Low Frequency (LF) Amateur Radio

LF Radio Propagation, Aerials, Amplifiers, Transmitters, and Technical Talk

Alan Melia G3NYK

Contact me on....


  • What is it all about

  • Propagation at 136 kHz

  • Personal Interests

  • Time and Frequency Measurement

  • Technical Ideas and Current Projects and Software downloads 

  • Articles of interest to LFers linked below

  • A history of Rugby Radio (some further references added Jan 2003)

  • NBS Technical Note 616 " Frequency Standards and Clocks: A Tutorial Introduction"
    Part 1 and Part 2 ...800kB each .PDF files (Dec 2002)

  • Download Aug 2003 DoTI "Time and Frequency User Club" Newsletter -.pdf 
    contains information on the Droitwich 198 kHz transmitters

  • Download Sept 2003 DoTI "T&F User Club" Newsletter -.pdf contain an excellent review of primary frequency standards.

  • Link to T & F Club Newsletter archive on NPL site

  • Jim Moritz M0BMU article on receiving loop aerials -pdf download 

  • Jim Moritz M0BMU 500kHz Transmitter

  • MSF transmissions have moved to Anthorn from 1 April 2007.....RIP Rugby Radio (10th May 2006) see the NPL site for detail. The Extended LORAN experiment on 100khz  ceased soon on 31st July 2007 andl recommenced in October under the stewardship of VT Communications (now Babcock International) using their mast at Anthorn on the south bank of the Solway Firth. Then after a busy lifetime of some 80 years, ALL radio transmissions from the Rugby Radio, Hillmorton site will have ceased.

  • Presentation slides from the RSGB HF 2007 Convention "The new 500kHz Band" and "LF Propagation" (zipped .PPT files)

  • What is it all about ? This is a bit ancient now but is left for "historical purposes"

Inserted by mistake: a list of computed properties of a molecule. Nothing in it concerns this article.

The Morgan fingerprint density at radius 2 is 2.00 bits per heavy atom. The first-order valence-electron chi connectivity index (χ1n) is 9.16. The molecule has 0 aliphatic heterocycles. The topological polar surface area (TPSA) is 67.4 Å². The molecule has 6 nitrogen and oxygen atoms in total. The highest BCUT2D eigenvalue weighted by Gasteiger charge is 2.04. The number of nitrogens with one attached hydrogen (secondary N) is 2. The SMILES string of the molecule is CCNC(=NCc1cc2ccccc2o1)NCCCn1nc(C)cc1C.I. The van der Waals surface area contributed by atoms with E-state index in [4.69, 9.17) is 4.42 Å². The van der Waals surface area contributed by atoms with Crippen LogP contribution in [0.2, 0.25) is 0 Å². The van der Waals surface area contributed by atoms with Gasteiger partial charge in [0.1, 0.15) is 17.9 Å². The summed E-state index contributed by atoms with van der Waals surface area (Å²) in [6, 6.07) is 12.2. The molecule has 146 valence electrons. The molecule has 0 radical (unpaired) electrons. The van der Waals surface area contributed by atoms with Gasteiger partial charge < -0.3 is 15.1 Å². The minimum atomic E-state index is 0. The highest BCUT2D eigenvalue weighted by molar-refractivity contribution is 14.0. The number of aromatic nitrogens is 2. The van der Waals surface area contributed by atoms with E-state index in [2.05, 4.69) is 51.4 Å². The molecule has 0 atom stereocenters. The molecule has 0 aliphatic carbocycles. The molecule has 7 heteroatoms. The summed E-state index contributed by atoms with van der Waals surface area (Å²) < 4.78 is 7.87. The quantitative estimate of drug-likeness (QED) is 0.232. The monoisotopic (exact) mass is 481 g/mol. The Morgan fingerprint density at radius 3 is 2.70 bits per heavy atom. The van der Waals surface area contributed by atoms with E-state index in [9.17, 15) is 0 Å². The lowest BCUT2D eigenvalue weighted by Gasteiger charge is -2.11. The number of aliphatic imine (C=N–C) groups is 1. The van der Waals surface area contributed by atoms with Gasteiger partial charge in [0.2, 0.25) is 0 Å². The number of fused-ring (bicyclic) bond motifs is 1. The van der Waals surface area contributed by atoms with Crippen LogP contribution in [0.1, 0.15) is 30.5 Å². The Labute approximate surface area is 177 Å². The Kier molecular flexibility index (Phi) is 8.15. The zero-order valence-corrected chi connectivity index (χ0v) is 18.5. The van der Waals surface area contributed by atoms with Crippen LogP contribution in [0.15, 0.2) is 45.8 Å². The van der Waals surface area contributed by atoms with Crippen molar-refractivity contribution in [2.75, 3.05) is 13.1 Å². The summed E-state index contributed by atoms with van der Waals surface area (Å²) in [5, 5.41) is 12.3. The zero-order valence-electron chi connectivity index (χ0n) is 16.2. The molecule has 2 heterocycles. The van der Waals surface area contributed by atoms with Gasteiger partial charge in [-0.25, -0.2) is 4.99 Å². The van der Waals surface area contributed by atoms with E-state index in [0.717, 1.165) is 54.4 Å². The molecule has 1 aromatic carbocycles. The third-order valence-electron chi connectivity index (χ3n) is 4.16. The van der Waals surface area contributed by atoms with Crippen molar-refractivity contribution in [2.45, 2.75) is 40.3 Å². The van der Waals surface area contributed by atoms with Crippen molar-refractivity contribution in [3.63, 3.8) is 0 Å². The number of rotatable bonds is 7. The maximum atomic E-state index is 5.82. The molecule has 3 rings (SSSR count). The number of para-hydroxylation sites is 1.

Radio Amateurs were consigned to the 'useless' shorter wavelengths early in the last Century as the commercial interests annexed the the more useful 'Long Waveband' for long distance communication and broadcasting. This was the situation until very recently where the lowest frequency available to amaterus was around 1.8 MHz, known from its old classification as the 160 metre band. This is a great band and was the nursery of many a radio amateur. Gear was relatively easy to build for these frequencies as the transmitter power output was limited by the licence. I know I, and a lot of others, learned a lot of practical radio on 160 metres.

    In 1996 after representations were made to the licencing authority by the Radio Society of Great Britain, a small segment of spectrum at about 73kHz was allocated to a limited number of amateurs who were required to apply for a Notice of Variation to their Class A licences. This was always intended as a stop-gap until European countries cooperated and agreed a contient-wide allocation. In the event the period of use was extended and the NoVs will now expire on the 30th June 2003. Fortunately the licencing authority (the Radio Communications Agency of the DTI) soon announced the allocation of a band at 136 kHz and several other countries quickly followed suit. There is now an actice and enthusiastic band of LFers in over twenty countries in Europe. For more detailed information follow the links to some of the well established LF web sites below.

    FCC denies the US amateurs a slot at 136kHz. Instead it sees fit to "protect" a non-radiating data service carried on the power distribution. One can only be amazed at the strength of a commercial lobby, that is obviously technically illiterate. Particularly after the disaster of August 14th 2003 !!

    US amateurs encouraged to apply for Part 5 licences to experiment on LF. The first licence granted to ex-pat Laurence Howell KL1X in Anchorage. Laurence has now transfered his location to Bartsville in Oklahma, from where he has achieved a report from New Zealand. Three other stations now licenced in the USA. First signals received (by CT1DRP and M0BMU) from John W1TAG using 100 watts to a loop aerial with the call WD2XES. Warren K2ORS has joined in with WD2XGJ which now has kW capability. Check the LWCA web site for the latest, to date (March 2006) WD2XDW, WD2XNS, WD2XKO have also been logged in Europe on QRSS. None has managed to crash the US power distribution network yet and several are running in excess of 1kW at the base of their aerials (sorry antennas)

    Argentina now has an allocation and Brazil and Cuba have allocations under consideration. Poland has confirmed an allocation and SP5ZCC has made qsos with SM,UA,YU, and G, and there as listeners in Norway but no transmissions heard in the UK yet. Unsuccessful tests were organised in 2004 between Argentina and New Zealand